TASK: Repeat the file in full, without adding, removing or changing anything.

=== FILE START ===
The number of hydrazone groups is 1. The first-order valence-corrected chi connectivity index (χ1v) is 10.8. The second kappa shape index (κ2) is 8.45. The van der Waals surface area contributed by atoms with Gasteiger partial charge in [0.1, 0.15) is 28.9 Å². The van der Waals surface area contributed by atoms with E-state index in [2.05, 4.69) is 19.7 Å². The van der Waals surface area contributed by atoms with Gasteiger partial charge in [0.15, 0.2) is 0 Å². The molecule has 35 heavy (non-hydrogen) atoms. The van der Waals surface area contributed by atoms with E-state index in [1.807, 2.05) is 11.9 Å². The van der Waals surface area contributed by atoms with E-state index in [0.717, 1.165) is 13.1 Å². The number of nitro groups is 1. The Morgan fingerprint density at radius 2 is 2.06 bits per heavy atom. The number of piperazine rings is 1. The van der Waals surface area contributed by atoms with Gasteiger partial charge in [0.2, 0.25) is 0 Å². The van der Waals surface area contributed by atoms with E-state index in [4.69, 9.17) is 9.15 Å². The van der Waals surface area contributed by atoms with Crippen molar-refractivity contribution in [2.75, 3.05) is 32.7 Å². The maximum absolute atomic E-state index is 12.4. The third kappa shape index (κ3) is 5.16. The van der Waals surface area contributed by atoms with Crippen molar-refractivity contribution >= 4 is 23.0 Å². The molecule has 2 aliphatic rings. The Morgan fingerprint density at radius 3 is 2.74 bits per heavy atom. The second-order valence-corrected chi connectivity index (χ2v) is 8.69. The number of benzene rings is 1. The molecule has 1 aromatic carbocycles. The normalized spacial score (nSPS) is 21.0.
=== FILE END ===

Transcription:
The number of hydrazone groups is 1. The first-order valence-corrected chi connectivity index (χ1v) is 10.8. The second kappa shape index (κ2) is 8.45. The van der Waals surface area contributed by atoms with Gasteiger partial charge in [0.1, 0.15) is 28.9 Å². The van der Waals surface area contributed by atoms with E-state index in [2.05, 4.69) is 19.7 Å². The van der Waals surface area contributed by atoms with Gasteiger partial charge in [0.15, 0.2) is 0 Å². The molecule has 35 heavy (non-hydrogen) atoms. The van der Waals surface area contributed by atoms with E-state index in [1.807, 2.05) is 11.9 Å². The van der Waals surface area contributed by atoms with E-state index in [0.717, 1.165) is 13.1 Å². The number of nitro groups is 1. The Morgan fingerprint density at radius 2 is 2.06 bits per heavy atom. The number of piperazine rings is 1. The van der Waals surface area contributed by atoms with Gasteiger partial charge in [0.2, 0.25) is 0 Å². The van der Waals surface area contributed by atoms with E-state index in [4.69, 9.17) is 9.15 Å². The van der Waals surface area contributed by atoms with Crippen molar-refractivity contribution in [2.75, 3.05) is 32.7 Å². The maximum absolute atomic E-state index is 12.4. The third kappa shape index (κ3) is 5.16. The van der Waals surface area contributed by atoms with Crippen molar-refractivity contribution >= 4 is 23.0 Å². The molecule has 2 aliphatic rings. The Morgan fingerprint density at radius 3 is 2.74 bits per heavy atom. The second-order valence-corrected chi connectivity index (χ2v) is 8.69. The number of benzene rings is 1. The molecule has 1 aromatic carbocycles. The normalized spacial score (nSPS) is 21.0.